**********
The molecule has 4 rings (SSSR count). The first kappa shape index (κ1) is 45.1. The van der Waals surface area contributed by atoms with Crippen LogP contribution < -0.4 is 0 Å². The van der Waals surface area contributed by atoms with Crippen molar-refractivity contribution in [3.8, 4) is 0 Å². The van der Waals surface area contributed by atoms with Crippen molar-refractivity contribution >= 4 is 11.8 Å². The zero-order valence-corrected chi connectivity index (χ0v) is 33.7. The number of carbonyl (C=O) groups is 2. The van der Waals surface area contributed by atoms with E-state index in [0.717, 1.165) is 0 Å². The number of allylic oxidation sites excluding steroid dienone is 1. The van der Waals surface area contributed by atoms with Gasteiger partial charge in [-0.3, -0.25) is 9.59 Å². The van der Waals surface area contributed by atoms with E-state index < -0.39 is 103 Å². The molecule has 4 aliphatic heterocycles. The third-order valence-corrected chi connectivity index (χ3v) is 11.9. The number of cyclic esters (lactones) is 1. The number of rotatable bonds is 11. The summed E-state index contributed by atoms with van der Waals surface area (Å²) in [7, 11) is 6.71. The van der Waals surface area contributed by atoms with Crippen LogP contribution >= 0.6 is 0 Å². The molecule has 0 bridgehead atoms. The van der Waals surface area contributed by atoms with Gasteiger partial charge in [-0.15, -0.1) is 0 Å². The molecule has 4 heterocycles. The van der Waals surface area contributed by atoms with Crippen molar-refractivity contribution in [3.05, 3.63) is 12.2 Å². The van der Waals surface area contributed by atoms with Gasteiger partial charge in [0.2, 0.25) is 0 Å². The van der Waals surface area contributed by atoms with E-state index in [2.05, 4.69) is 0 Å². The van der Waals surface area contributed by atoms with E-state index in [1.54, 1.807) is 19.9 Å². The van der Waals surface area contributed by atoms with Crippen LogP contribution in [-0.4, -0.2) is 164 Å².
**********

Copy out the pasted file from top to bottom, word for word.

The molecule has 4 rings (SSSR count). The first kappa shape index (κ1) is 45.1. The van der Waals surface area contributed by atoms with Crippen LogP contribution < -0.4 is 0 Å². The van der Waals surface area contributed by atoms with Crippen molar-refractivity contribution in [3.8, 4) is 0 Å². The van der Waals surface area contributed by atoms with Crippen molar-refractivity contribution >= 4 is 11.8 Å². The zero-order valence-corrected chi connectivity index (χ0v) is 33.7. The number of carbonyl (C=O) groups is 2. The van der Waals surface area contributed by atoms with E-state index in [0.717, 1.165) is 0 Å². The number of allylic oxidation sites excluding steroid dienone is 1. The van der Waals surface area contributed by atoms with Gasteiger partial charge in [-0.3, -0.25) is 9.59 Å². The van der Waals surface area contributed by atoms with E-state index < -0.39 is 103 Å². The molecule has 4 aliphatic heterocycles. The third-order valence-corrected chi connectivity index (χ3v) is 11.9. The number of cyclic esters (lactones) is 1. The number of rotatable bonds is 11. The summed E-state index contributed by atoms with van der Waals surface area (Å²) in [7, 11) is 6.71. The van der Waals surface area contributed by atoms with Crippen LogP contribution >= 0.6 is 0 Å². The molecule has 0 bridgehead atoms. The van der Waals surface area contributed by atoms with Gasteiger partial charge in [-0.15, -0.1) is 0 Å². The molecule has 4 heterocycles. The van der Waals surface area contributed by atoms with Crippen molar-refractivity contribution in [3.05, 3.63) is 12.2 Å². The van der Waals surface area contributed by atoms with Gasteiger partial charge in [0.2, 0.25) is 0 Å². The van der Waals surface area contributed by atoms with E-state index in [2.05, 4.69) is 0 Å². The van der Waals surface area contributed by atoms with E-state index in [1.54, 1.807) is 19.9 Å². The van der Waals surface area contributed by atoms with Crippen LogP contribution in [-0.4, -0.2) is 164 Å².